From the November 01, 2011 issue of Futures Magazine • Subscribe!

Same Dodd-Frank, different year

Regs miss mark

Commodity Futures Trading Commission (CFTC) Chairman Gary Gensler in addressing attendees of the Futures Industry Association’s (FIA) Expo in Chicago in October urged everyone to remember why it was necessary to have a financial regulatory overhaul. You know, the financial crisis. The reminder was necessary as industry participants are increasingly frustrated with the process and resistant to new rules as Dodd-Frank appears to be missing its target.

An undercurrent to the muddle of Dodd-Frank is that with an election year coming, efforts to finalize rules will become that much more difficult. But the problem is not just the confusion over scores of new regulations covering a myriad of markets and products, it is a growing discontent based on the overhaul having a greater impact on the regulated market that did not have a problem. This, along with some errant proposals, seems to be pushing products toward the opaque swaps world and away from the daylight of centrally cleared futures, counter to goals of the law. There is also push-back from the industry and a divided Commission.

For example, margin on swaps will be based on a five-day liquidation as opposed to one- or two-day liquidation in futures. "If it was [margined] at one or two days as a future, you instantly made it more expensive," says CFTC Commissioner Scott O’Malia. "If they are swaps that are equivalent to futures in their terms, why do we have a different margining regime?"

The obscure 85/15 rule, according to many insiders, would force a large number of products on CME Group’s Clearport platform that do not execute 85% of its orders on a central limit order book to be delisted. "They would become endangered species [as] exchange-traded futures," O’Malia says.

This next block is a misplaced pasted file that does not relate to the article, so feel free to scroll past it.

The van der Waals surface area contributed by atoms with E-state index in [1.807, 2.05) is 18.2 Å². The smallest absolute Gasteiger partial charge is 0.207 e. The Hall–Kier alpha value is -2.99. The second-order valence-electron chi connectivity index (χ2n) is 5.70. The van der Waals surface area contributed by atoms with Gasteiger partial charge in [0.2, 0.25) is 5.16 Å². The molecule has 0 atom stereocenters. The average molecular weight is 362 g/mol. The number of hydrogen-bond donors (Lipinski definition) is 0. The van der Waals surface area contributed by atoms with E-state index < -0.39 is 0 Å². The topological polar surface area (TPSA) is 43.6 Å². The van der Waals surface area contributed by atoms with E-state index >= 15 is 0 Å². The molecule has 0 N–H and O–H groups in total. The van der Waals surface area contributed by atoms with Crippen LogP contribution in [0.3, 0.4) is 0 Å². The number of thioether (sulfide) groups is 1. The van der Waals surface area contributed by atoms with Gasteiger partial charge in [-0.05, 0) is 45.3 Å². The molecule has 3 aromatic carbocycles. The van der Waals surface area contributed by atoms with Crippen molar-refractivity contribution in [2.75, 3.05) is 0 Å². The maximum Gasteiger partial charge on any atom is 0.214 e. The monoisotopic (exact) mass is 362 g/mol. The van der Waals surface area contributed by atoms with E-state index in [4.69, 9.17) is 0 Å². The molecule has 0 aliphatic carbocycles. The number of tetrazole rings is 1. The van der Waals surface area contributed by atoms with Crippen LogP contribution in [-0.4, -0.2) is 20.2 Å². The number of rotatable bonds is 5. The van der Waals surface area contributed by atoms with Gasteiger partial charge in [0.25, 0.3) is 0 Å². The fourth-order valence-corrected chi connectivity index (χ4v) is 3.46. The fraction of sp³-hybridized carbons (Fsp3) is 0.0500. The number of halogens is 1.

The issue for O’Malia and others is not the number, but the fact that there is a number. When asked why the Commission was even dictating where execution occurs and margin requirements, O’Malia joked because "we can," while adding that the Commission should go back to the principle based approach.

Philip McBride Johnson, a former CFTC chairman and industry veteran says that Dodd-Frank effectively moves commodity options into the swap regime. "If [options] are traded like swaps, if I am a commercial hedger, I can trade my little heart out opposite [anyone]," Johnson says. "I don’t have to put the order on the exchange. I don’t have to clear it and I can sit down and decide along with [my counterparty] what collateral arrangement I need. That stuff can be off-exchange and stay off-exchange as far as I can tell."

Johnson says it all comes down to the definition of a swap. "People can write it up as a swap and then they fall into the swap regime; if they are commercial hedgers, they are out of the exchange clearing environment entirely. The more the definition confuses distinctions between futures and swaps, futures might [become] a quaint old thing like whale oil lanterns."

Gensler has heard those concerns and stated, "We are focused on not undercutting the futures model that has worked very well over many years. [It is important in] finalizing rules on swap execution facilities and trading of swaps that we not somehow undermine the trading of futures because that model, the futures model, has been very transparent where the public has been able to see all of the transactions, and the swaps market has been dark."

However, some rules appear to allow products to move, or force them, into the swaps world.

Johnson recommended defining swaps as futures. "Why are we going through this enormous [process] saying that we are going to treat swaps one way, futures a different way, when we could say they are all futures and options and let’s live within the existing structure but make exceptions where we think it is appropriate to do so."

The industry is worried they are facing more changes than the products the law was aimed at. "When the smoke clears and everybody claims the exemption that they are entitled to under the statute, a lot of people are going to be surprised at how little impact this is having," Johnson says.

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